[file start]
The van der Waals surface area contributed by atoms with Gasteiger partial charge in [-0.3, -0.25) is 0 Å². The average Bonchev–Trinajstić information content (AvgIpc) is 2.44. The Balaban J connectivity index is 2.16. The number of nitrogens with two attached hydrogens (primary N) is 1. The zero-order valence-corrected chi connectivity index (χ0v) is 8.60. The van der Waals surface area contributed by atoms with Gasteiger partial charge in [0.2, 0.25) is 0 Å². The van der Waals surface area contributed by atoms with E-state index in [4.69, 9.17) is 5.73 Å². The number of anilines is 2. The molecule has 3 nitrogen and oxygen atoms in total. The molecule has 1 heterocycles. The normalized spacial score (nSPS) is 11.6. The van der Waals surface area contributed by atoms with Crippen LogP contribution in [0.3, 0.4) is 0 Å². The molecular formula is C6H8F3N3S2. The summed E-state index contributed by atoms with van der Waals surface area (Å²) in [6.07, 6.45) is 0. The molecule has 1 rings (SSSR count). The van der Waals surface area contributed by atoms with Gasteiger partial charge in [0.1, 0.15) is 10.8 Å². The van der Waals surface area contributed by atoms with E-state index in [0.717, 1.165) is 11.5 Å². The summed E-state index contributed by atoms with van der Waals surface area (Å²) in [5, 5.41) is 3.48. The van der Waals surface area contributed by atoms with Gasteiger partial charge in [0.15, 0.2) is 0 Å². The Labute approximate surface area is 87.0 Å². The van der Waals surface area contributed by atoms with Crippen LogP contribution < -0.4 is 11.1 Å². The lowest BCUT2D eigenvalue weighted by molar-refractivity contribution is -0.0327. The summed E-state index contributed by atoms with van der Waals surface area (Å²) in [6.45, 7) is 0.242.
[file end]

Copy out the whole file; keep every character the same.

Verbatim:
The van der Waals surface area contributed by atoms with Gasteiger partial charge in [-0.3, -0.25) is 0 Å². The average Bonchev–Trinajstić information content (AvgIpc) is 2.44. The Balaban J connectivity index is 2.16. The number of nitrogens with two attached hydrogens (primary N) is 1. The zero-order valence-corrected chi connectivity index (χ0v) is 8.60. The van der Waals surface area contributed by atoms with Gasteiger partial charge in [0.2, 0.25) is 0 Å². The van der Waals surface area contributed by atoms with E-state index in [4.69, 9.17) is 5.73 Å². The number of anilines is 2. The molecule has 3 nitrogen and oxygen atoms in total. The molecule has 1 heterocycles. The normalized spacial score (nSPS) is 11.6. The van der Waals surface area contributed by atoms with Crippen LogP contribution in [0.3, 0.4) is 0 Å². The molecular formula is C6H8F3N3S2. The summed E-state index contributed by atoms with van der Waals surface area (Å²) in [6.07, 6.45) is 0. The molecule has 1 rings (SSSR count). The van der Waals surface area contributed by atoms with Gasteiger partial charge in [0.1, 0.15) is 10.8 Å². The van der Waals surface area contributed by atoms with E-state index in [0.717, 1.165) is 11.5 Å². The summed E-state index contributed by atoms with van der Waals surface area (Å²) in [5, 5.41) is 3.48. The van der Waals surface area contributed by atoms with Gasteiger partial charge in [0.15, 0.2) is 0 Å². The Labute approximate surface area is 87.0 Å². The van der Waals surface area contributed by atoms with Crippen LogP contribution < -0.4 is 11.1 Å². The lowest BCUT2D eigenvalue weighted by molar-refractivity contribution is -0.0327. The summed E-state index contributed by atoms with van der Waals surface area (Å²) in [6.45, 7) is 0.242.